|One of the first views as seen from Little Bigelow. Flagstaff Lake in the distance.|
|Stanely and I taking it in from the top of Little Bigelow. At this point, Stanley was going 2-3 miles to our every one. He would continue to do this for at least 10 miles of the journey.|
|The golden sunlight through the trees was surreal. One day, I'll get a camera that can capture how beautiful the light was.|
|Summit selfie. I appear to be really excited to be on the Summit of Avery Peak.|
|My best Marilyn Monroe imitation as the wind gusts grabbed my skirt on Avery.|
We made our way down off of the summit of Avery Peak in what was now complete darkness. Here was where I learned my first lesson of the night. As it turns out, dogs can't see in the dark. At least mine can't. In an attempt to hijack some of the light put off from my headlamp, Stanley now stuck so closely to me that I nearly tripped over him. When he wasn't in front of me, he was beside me squeezing me off of the side of the footpath.
We descended down past the Avery Col campsite and passed a few tents of sleeping hikers. In an odd twist, one of these hikers was our friend Waylon who we later learned had hiked up a blue-blaze trail with his dog to catch the sunset on Avery Peak. Unlike us, he would capture the breathtaking summer sunset on film from West Peak.
|Sunset from West Peak, with North and South Horn in the distance. Photo Waylon Wolfe Photography.|
We descended another rocky outcrop of boulders and roots toward Horns Pond. Stanley and I had created a system where I would climb down over a few boulders and turn the light backwards to illuminate a path for him to follow. He seemed content with the arrangement and we continued on in silence through the night. I was grateful that he no longer insisted on deflecting me into the trees that lined the trail. We passed the Horns Pond campsite in the dead of night, knowing that this would be the last possibility of encountering other humans on our adventure.
|Feeling a little blurry at South Horn. Good thing my Spandits! still look good.|
It was at this point that conditions began to deteoriorate. What started out as occasional blowdowns from the winter storms quickly turned into a tangled mess of debris obscuring the trail completely. Downed giant hemlocks with thousands of branches tangled in several smaller trees made forward progress nearly impossible. Dozens of times we found ourselves searching the night air with our headlamps looking for a blaze, broken branches or any evidence of human passage. This would continue for the next three miles of trail. It appeared as though a tornado had ravaged the forest and no one had passed through since, although we knew the damage was the result of storms from the previous November. Our pace slowed to a crawl.
|A typical section of "trail" from Horns Pond to Cranberry Pond.|
While the terrain was difficult for us, it took the biggest toll on Stanley. He convinced me to give him $10 of jerky and we continued on, climbing around and (mostly) over debris for miles before coming to a section of trail that had been cleared by a trail crew. I desperately wanted to know who had cleared the trail so that I could express my gratitude.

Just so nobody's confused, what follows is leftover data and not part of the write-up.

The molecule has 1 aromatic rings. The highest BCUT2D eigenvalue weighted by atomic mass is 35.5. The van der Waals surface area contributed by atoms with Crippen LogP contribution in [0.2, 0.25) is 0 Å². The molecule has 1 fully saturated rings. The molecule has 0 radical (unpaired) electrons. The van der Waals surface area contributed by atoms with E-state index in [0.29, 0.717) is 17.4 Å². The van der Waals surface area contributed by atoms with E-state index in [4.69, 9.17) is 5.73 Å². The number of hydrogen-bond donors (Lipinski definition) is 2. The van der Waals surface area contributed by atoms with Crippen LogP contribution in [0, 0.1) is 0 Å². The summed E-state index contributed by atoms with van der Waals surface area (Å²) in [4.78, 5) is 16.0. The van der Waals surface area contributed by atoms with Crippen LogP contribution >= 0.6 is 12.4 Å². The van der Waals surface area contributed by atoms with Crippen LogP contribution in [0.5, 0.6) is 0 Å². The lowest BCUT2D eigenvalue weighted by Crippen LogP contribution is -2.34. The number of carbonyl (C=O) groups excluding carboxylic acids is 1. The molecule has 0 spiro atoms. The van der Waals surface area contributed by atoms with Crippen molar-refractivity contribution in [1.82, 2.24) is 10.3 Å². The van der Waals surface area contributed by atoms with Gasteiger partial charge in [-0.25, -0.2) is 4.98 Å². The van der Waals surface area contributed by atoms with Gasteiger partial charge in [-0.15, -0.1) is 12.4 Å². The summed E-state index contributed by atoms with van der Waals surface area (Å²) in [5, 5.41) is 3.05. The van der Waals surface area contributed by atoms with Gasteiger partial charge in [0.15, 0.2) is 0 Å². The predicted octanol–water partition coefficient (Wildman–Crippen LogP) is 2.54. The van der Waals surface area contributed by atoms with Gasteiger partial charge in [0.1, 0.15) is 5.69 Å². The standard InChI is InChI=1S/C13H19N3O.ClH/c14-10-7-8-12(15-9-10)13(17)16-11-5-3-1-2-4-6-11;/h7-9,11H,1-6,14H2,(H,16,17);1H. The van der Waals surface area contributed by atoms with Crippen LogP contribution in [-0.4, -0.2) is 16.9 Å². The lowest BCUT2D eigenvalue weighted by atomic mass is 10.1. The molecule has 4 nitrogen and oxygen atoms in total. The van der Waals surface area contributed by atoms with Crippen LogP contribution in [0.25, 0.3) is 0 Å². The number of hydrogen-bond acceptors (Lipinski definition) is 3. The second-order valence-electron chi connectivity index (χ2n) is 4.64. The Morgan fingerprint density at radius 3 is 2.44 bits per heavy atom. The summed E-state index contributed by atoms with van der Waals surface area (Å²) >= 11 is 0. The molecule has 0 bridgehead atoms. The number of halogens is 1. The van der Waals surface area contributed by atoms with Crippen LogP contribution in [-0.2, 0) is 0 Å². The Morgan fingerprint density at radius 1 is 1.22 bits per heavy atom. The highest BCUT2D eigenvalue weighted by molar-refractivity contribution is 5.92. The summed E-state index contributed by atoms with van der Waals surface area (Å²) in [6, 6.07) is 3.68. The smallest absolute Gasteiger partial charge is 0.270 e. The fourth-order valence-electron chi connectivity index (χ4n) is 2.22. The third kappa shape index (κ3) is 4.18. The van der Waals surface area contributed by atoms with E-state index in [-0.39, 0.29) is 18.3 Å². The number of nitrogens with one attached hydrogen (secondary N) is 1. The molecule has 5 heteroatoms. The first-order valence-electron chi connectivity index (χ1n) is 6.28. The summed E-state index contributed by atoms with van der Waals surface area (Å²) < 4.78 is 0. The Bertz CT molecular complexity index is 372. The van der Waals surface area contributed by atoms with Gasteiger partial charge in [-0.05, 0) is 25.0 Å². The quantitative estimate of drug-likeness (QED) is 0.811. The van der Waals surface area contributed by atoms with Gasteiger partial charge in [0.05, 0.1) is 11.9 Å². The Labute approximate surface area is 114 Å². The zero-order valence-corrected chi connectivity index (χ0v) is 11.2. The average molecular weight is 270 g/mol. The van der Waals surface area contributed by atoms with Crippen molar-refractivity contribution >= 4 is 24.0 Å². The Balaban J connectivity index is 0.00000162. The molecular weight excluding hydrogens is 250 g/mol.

While I normally find Cranberry Pond to be one of the most scenic portions of the trail, in the darkness it came and went without much notice. The ascent up the backside of Cranberry Peak was also surprisingly washed out, rendering the trail nearly unrecognizable as the trail I have come to know. It was now nearly 3 am; the dog began searching for a mossy bed pleading with us for sleep. Fortunately, his loyalty drove him to follow along despite his better judgement. Dave and I also shared his disinterest in hiking at that point... until we reached the clearing of the summit of the final peak of the journey. The view from Cranberry Peak was another breathtaking display of all that summer in the mountains has to offer. The stars were spectacular and the air clean and cool. We celebrated with a summit snack (most of which the dog also scammed) and photo opportunity before beginning the final descent.
|Getting loopy on the summit of Cranberry Peak.|
While hours of 3am to 4am are usually the most difficult for me, they are also my favorite hours of the day. As we descended the Cranberry Peak trail, the chirps of tree frogs and the metallic songs of birds announced morning's imminent arrival. As we descended, I felt keenly aware of how the darkness heightens the senses and awareness of one's place in nature. In between the twisted ankles, barked shins, and superman-style clumsy wipeouts that sent me cascading several feet off of the trail, I felt increasingly grateful for the opportunity to be present in this place. How lucky am I to have the privilege to live somewhere that has not been conquered by humans? How lucky to be free to explore, to be, in this moment?
As we made our way to the car parked at the trailhead, the first few hints of morning light began to illuminate the distant sky in a deep hue of blue. As it would turn out, we would never have the chance to watch the sun rise over the waters of Flagstaff Lake. What I though would be a quick detour at home for a cup of coffee turned out to be a snooze fest for both Dave and Stanley, ultimately ending our adventure a little prematurely. I am OK with what we accomplished; Dave and Stanley were great sports to come along with me as long as they did. The Bigelow Adventure, however, continues to elude me. I am pleased to say that I did not conquer this mountain range, nor do I intend to aim to conquer it again, for conquests such as that are just an illusion anyway. I only hope that I will be presented with the opportunity to experience the range in its entirety and perhaps watch the sunrise over Flagstaff's waters someday.
Until then...Maybe next year?